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Tuberous Sclerosis and Autism 

Tuberous Sclerosis and Autism
Chapter:
Tuberous Sclerosis and Autism
Author(s):

Dan Ehninger

and Alcino J. Silva

DOI:
10.1093/med/9780199744312.003.0009
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date: 24 February 2020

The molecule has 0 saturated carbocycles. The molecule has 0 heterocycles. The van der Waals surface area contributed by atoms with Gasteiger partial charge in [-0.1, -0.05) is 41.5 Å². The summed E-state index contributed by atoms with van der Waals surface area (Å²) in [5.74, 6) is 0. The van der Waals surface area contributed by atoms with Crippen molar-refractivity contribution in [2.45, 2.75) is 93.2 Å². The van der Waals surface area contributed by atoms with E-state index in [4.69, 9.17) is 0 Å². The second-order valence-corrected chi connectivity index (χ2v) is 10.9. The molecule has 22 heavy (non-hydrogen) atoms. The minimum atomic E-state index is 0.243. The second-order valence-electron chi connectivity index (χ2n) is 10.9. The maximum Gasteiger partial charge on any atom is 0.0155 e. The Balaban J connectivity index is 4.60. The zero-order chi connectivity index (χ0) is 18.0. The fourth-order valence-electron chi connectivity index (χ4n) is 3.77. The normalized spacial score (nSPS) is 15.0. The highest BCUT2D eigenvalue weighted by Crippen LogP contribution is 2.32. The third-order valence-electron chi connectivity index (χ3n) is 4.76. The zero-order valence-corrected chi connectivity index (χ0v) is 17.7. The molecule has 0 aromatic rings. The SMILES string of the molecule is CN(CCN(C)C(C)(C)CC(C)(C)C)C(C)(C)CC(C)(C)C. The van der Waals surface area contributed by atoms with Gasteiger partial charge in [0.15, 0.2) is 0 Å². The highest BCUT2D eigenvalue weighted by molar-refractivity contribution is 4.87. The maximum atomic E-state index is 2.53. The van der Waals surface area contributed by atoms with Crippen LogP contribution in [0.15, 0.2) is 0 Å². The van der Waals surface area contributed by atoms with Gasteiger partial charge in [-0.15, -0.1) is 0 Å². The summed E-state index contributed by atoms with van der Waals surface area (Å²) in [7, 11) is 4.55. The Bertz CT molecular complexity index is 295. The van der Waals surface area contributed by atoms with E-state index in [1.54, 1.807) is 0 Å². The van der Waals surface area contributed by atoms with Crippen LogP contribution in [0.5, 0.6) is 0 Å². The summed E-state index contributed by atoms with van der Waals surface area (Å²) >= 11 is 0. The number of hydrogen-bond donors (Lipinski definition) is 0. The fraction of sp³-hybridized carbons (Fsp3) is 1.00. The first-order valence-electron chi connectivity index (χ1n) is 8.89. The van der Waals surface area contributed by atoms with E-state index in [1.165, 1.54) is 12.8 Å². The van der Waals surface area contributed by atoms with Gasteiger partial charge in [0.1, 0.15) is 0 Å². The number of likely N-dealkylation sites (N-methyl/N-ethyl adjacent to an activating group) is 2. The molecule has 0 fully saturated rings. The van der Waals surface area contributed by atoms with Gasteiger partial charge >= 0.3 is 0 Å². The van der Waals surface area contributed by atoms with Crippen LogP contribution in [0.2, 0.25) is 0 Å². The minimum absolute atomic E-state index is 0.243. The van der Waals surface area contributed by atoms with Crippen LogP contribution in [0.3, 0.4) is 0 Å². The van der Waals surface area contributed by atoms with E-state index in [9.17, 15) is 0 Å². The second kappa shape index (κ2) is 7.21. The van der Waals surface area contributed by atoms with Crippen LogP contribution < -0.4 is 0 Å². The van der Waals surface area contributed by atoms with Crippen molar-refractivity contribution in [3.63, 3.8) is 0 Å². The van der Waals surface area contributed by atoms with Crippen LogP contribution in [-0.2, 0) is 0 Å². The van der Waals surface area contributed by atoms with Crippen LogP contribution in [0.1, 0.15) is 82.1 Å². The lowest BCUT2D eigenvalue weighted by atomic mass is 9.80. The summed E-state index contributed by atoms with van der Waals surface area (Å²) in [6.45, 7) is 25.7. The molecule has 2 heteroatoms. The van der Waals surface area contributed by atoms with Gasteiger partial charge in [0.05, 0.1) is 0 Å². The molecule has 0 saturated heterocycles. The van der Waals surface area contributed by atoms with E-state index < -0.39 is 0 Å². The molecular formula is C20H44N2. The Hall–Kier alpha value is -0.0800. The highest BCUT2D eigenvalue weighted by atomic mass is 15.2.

Tuberous sclerosis (TSC) is a single-gene disorder caused by heterozygous mutations in either the TSC1 or TSC2 genes (Consortium, 1993; van Slegtenhorst et al., 1997). In 70% of cases, TSC gene mutations arise de novo. The remaining 30% of cases are familial with an autosomal dominant pattern of inheritance. Tuberous sclerosis belongs to the group of phakomatoses (neurocutaneous disorders) and is associated with characteristic manifestations in various organ systems, including the brain, skin, kidney, lung, heart, and liver (Crino, Nathanson, & Henske, 2006; Curatolo, Bombardieri & Jozwiak, 2008). Pathological manifestations in these organ systems often include tumor growths or tissue malformations (hamartomas). While penetrance is high, expressivity of TSC phenotypes is highly variable. The birth incidence of TSC is approximately 1:6,000 (Osborne, Fryer, & Webb, 1991). This chapter is an updated and extended version of a previous article on this topic (Ehninger, de Vries, & Silva, 2009)

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